Best Places to Live
Minnesotans often claim superior quality of life as compensation for six-month-long winters. But it also happens to be true: By any non-meteorological measure, the Twin Cities are hot. The metro boasts 30 Fortune 500 companies, a thriving arts scene, numerous colleges and universities, and abundant opportunities for outdoor recreation. Plus, lots of great places to live. Here we spotlight the communities acknowledged to be supremely livable, as well as some of our lesser-known gems.
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2009 MEDIAN SALES PRICE: $324,950*
METRO SHOPPING MECCA: France Avenue
WAYWARD NEIGHBORHOOD: Morningside
Edina, the first-ring suburb just to the south and west of Minneapolis, has so much to recommend that we can start anywhere: The gracious neighborhoods, outstanding schools, thriving retails areas, easy transportation access, sterling city services, and a booming corridor of health-care providers. It’s also one of the only areas in the metro in which median home values have actually increased (albeit by 1 percent) since 2004. When most others—even our best places to live—have decreased anywhere from 20 to 3 percent, that’s one more indicator that Edina is, indeed, the gold standard of Twin Cities neighborhoods.
It is a prosperous place, though some neighborhoods are relatively affordable; others—the posh Rolling Hills, for example—not so much. Morningside holds the distinction of being the only village (far as we know) to secede from its mother town (Edina), only to rejoin it 46 years later. Judging from the dumpsters sprouting along some Edina streets, residents love updating and remodeling their homes.
Young families covet the excellent schools: Edina has the top graduation rate in the state (97 percent of seniors go on to college) and ranked #111 on Newsweek’s top public-schools list. It has three elementary schools, one of which is French immersion. No wonder when Family Circle magazine put Edina on its 2009 list of “Best Towns for Families,” it gave the schools a 10 out of 10.
Bloomington has the Mall of America, but Edina not only invented the covered shopping mall—Southdale, the country’s first, opened in 1956—it refined the idea. Edina’s shopping mecca now continues down France Avenue, with the Galleria’s collection of 50-some mostly luxe shops, Yorktown Mall, and Centennial Lakes Plaza. Downtown Edina, the immaculately groomed 50th and France area, draws residents as well as urbanites to its movie theater, specialty retailers, and restaurants.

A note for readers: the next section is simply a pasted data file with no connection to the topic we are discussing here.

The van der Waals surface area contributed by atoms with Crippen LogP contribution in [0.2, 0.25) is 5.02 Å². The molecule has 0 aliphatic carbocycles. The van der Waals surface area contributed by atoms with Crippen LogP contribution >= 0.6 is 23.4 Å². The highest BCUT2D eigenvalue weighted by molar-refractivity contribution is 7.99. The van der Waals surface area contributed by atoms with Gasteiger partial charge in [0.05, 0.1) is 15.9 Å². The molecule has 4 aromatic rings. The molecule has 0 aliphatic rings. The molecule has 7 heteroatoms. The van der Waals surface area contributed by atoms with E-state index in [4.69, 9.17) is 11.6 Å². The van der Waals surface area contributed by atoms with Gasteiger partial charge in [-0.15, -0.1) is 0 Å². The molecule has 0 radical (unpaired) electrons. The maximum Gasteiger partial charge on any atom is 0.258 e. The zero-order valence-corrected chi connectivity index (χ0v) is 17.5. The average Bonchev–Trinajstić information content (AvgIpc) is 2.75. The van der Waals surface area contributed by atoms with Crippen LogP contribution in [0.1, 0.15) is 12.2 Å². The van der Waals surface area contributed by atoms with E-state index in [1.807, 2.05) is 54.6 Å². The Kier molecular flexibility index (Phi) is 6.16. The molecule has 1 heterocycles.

2009 MEDIAN SALES PRICE: $330,000*
GENERAL AURA: Almost seaside
THEMED B&B: Birdhouse Inn & Gardens
Drive down Water Street into the heart of Excelsior on Lake Minnetonka, and you can almost imagine you’re someplace like Nantucket, circa 1970 maybe. Boats bob at the municipal docks and buoys, large excursion boats load up riders, and the restored steamboat Minnehaha chugs across the lake to Wayzata. Just 30 minutes west of Minneapolis, Excelsior’s downtown remains picturesque without crossing that line from charming to precious. Water Street, the main drag, bustles with boutiques selling everything from perfume and jewelry to consignment clothing and antiques. In amongst lovely little shops are perfect places to stop for a bite or a drink. Or California rolls at Yumi’s Sushi Bar. Or an ice cream at Licks Unlimited.
The compact town (about one square mile) is home to about 2,400 residents. Comfortably aged cottages, tucked back in narrow streets that wind away from the lake, give the whole place the vacation ambiance of an era when vacation meant months at the shore. The homes, more than 60 percent of them built before 1940, tend to be cozy clapboards. More recent construction usually maintains the cottage vibe and includes townhouses and condos built near the lake. Kids attend Excelsior Elementary through fifth grade, and then go on to middle and high school in the highly ranked Minnetonka Public School system.
Founded in 1853, Excelsior is proud of its history, but has also embraced the new. The waterfront site of the old amusement park, torn down in 1973, now holds condominiums and two popular restaurants, Maynard’s and Bayside Grille. Just a short stroll from Water Street is the Commons, the park where a swimming beach, playground, tennis courts, baseball diamonds, and picnic area draw hundreds of visitors every summer weekend.
2009 MEDIAN SALES PRICE: $239,000*
DOWNTOWN'S HEART: An indoor park
WITHIN A 10-MINUTE DRIVE: Wisconsin fireworks
Woodbury lays claim to being one of Minnesota’s fastest growing and most livable towns, with hundreds of miles of multi-use trails and 3,000 acres of parkland. Home to 58,000 residents, the city boasts 40 parks—including a unique indoor park in the heart of Woodbury. This “city center” park links the Washington County Library and the YMCA, and hosts community events for everyone from kids to seniors.